Therapeutic proteins, or 'biologics', represent a >$140 billion market that includes a variety of important drugs such as antibodies and hormones. The clinical efficacy of many biologics is determined by their sugar structures, or 'glycans'. Most biologics are manufactured in mammalian cells because they add human-type glycans, which are needed for the drug to function effectively. However, mammalian cells have some serious disadvantages. For example, it takes a long time to establish production cell lines, and mammalian cells can produce immunogenic glycans. The baculovirus / insect cell system (BICS) offers an attractive alternative system for biologics manufacturing, as it lacks these disadvantages. However, the BICS is currently limited by its inability to produce proteins with human-type glycans. GlycoBac has developed tools and methods to 'glycoengineer' insect cells, allowing them to add human-type glycans to recombinant proteins. In Phase I of this SBIR project, GlycoBac established the feasibility of producing several insect cell lines that can efficiently produce proteins with clinically relevant human-type glycan structures. Recently, it was discovered that GlycoBac's insect cells harbor a previously unknown virus. In Phase II, we will remove this adventitious agent using a proprietary method recently developed by GlycoBac. This will improve the biosafety profile of our glycoengineered cell lines and increase their value for biologics production. We will also produce two new cell lines that add two different kinds of 4-branched glycans to proteins. Such glycans are known to improve the efficacy for some vaccines and other biologics. Another Phase II Aim is to demonstrate the robustness and scalability of our new cell lines, as a key requirement for commercial use of the new cell lines will be demonstrated utility under production conditions. Finally, we will generate cell banks for two glycoengineered cell lines. These will be selected based on the performance of the cell lines combined with commercial prospects. In summary, our project is designed to develop glycoengineered BICS into a versatile platform with proven utility for the production of safe and efficacious biologics at production scales. The outcome of this Phase II SBIR project is expected to be a set of insect cell lines that can be used to produce a wide range of biologics with the specific human-type glycans that provide optimal efficacy for a particular application. The proposed products will have high potential impact as new tools for commercial protein manufacturing. GlycoBac also will make glycoengineered BICS available for academic and industrial, basic and applied research. Thus, the tools generated in this project will have a significant and broad impact on human medicine and diverse areas of basic biomedical research.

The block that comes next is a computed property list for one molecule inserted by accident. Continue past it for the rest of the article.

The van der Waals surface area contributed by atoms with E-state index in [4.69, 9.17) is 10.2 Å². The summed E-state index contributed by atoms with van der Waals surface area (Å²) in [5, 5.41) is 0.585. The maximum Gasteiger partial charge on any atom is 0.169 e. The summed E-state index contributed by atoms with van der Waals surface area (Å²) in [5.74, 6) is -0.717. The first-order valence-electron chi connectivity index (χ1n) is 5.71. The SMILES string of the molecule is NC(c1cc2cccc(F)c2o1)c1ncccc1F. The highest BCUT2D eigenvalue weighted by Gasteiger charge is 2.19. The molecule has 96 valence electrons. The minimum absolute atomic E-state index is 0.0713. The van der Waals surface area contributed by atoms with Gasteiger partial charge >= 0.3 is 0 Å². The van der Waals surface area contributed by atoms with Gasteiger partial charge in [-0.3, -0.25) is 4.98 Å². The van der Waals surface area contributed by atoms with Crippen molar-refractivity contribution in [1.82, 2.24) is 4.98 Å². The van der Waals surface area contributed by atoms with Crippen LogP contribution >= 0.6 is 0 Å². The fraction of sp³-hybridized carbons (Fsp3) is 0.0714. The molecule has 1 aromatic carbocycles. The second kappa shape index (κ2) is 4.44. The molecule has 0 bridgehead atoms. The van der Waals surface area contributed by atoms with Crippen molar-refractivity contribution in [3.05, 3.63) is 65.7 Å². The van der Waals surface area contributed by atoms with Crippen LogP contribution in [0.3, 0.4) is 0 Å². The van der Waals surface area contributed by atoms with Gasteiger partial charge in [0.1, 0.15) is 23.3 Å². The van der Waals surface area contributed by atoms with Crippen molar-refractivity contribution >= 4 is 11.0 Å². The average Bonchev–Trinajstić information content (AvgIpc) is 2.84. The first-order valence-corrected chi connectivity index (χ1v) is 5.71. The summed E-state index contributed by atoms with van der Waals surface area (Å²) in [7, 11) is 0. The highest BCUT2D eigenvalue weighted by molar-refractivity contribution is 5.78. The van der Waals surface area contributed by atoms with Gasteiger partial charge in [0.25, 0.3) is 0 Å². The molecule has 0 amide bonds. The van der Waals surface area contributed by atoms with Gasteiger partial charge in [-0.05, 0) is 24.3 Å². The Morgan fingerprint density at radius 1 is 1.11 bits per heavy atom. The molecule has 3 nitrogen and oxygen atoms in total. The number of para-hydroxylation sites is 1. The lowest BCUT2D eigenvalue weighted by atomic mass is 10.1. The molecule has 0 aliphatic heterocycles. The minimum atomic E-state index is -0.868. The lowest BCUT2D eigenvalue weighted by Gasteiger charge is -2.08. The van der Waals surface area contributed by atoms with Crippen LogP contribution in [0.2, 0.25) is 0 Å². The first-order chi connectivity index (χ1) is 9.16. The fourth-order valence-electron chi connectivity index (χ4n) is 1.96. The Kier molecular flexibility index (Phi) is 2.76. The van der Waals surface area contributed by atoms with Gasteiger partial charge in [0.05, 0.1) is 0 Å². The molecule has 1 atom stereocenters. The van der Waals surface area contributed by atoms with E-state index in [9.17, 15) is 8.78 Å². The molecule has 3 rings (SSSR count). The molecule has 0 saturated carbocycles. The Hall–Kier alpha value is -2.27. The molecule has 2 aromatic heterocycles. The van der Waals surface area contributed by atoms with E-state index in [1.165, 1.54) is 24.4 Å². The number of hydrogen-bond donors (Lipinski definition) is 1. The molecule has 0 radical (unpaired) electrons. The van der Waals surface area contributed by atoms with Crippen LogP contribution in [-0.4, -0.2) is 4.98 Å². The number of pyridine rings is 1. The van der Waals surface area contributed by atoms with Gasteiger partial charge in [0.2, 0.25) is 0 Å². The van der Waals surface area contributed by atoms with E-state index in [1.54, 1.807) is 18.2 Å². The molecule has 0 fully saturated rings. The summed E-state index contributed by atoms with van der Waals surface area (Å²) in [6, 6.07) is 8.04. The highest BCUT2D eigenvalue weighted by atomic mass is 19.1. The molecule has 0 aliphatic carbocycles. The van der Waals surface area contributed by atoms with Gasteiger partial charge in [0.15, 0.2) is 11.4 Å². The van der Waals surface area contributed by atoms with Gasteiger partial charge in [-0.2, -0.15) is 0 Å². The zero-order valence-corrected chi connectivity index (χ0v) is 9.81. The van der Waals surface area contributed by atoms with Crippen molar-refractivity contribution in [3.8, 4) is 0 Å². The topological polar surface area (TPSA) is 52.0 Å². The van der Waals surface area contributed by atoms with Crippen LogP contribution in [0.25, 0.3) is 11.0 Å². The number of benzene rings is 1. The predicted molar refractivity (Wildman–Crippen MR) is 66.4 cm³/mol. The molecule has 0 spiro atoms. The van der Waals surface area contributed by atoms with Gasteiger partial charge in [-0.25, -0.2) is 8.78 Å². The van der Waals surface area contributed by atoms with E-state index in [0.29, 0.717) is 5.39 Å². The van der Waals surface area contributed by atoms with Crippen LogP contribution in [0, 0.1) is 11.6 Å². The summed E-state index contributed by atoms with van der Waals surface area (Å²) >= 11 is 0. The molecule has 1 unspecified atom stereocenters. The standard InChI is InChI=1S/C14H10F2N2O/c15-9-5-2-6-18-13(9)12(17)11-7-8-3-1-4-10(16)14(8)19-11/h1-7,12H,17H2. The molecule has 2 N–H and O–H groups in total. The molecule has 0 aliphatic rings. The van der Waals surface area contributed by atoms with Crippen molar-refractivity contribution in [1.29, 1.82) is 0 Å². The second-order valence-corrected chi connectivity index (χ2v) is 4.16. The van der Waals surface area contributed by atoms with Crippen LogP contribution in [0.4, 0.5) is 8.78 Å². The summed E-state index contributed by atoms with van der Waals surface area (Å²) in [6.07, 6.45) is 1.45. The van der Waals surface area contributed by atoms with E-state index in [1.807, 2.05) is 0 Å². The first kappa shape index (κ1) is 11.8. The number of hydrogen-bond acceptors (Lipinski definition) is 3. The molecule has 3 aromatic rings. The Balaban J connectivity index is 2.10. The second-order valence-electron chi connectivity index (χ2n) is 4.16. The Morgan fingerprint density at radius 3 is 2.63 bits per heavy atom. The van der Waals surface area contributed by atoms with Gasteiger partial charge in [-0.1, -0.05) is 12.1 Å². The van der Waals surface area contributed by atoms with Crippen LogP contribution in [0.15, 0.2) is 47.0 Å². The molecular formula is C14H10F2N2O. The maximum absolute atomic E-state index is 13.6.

Public Health Relevance

This project is designed to overcome the fact that the baculovirus insect cell protein production platform adds insect-type sugar structures to proteins, which limits the utility of this system for the production of protein drugs ('biologics'). The goalof this project is to develop glyco-engineered insect cells into a versatile platform with proven utilty for the production of safe and efficacious biologics at production scales. These new insect cells will be useful for manufacturing a wide range of biologics with the specific human-type sugar structures that are known to provide optimal efficacy.

National Institute of Health (NIH)
National Institute of General Medical Sciences (NIGMS)
Small Business Innovation Research Grants (SBIR) - Phase II (R44)
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Special Emphasis Panel (ZRG1)
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Marino, Pamela
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Glycobac, LLC
United States
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Maghodia, Ajay B; Jarvis, Donald L (2017) Infectivity of Sf-rhabdovirus variants in insect and mammalian cell lines. Virology 512:234-245